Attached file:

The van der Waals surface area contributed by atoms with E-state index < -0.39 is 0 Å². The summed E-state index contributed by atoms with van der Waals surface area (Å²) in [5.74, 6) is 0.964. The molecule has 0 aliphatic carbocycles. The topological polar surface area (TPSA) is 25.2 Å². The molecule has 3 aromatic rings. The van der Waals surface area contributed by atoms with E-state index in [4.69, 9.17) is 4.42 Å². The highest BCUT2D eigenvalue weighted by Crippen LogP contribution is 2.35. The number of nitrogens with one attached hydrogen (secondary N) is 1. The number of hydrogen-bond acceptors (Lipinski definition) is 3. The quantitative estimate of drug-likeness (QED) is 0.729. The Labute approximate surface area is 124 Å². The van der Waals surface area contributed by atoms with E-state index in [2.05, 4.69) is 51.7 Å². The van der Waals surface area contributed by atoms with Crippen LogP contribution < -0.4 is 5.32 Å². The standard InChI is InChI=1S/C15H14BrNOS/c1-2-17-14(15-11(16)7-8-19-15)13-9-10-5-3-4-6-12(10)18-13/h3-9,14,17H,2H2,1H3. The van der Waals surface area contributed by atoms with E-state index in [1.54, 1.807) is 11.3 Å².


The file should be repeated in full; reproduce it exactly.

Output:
The van der Waals surface area contributed by atoms with E-state index < -0.39 is 0 Å². The summed E-state index contributed by atoms with van der Waals surface area (Å²) in [5.74, 6) is 0.964. The molecule has 0 aliphatic carbocycles. The topological polar surface area (TPSA) is 25.2 Å². The molecule has 3 aromatic rings. The van der Waals surface area contributed by atoms with E-state index in [4.69, 9.17) is 4.42 Å². The highest BCUT2D eigenvalue weighted by Crippen LogP contribution is 2.35. The number of nitrogens with one attached hydrogen (secondary N) is 1. The number of hydrogen-bond acceptors (Lipinski definition) is 3. The quantitative estimate of drug-likeness (QED) is 0.729. The Labute approximate surface area is 124 Å². The van der Waals surface area contributed by atoms with E-state index in [2.05, 4.69) is 51.7 Å². The van der Waals surface area contributed by atoms with Crippen LogP contribution < -0.4 is 5.32 Å². The standard InChI is InChI=1S/C15H14BrNOS/c1-2-17-14(15-11(16)7-8-19-15)13-9-10-5-3-4-6-12(10)18-13/h3-9,14,17H,2H2,1H3. The van der Waals surface area contributed by atoms with E-state index in [1.54, 1.807) is 11.3 Å².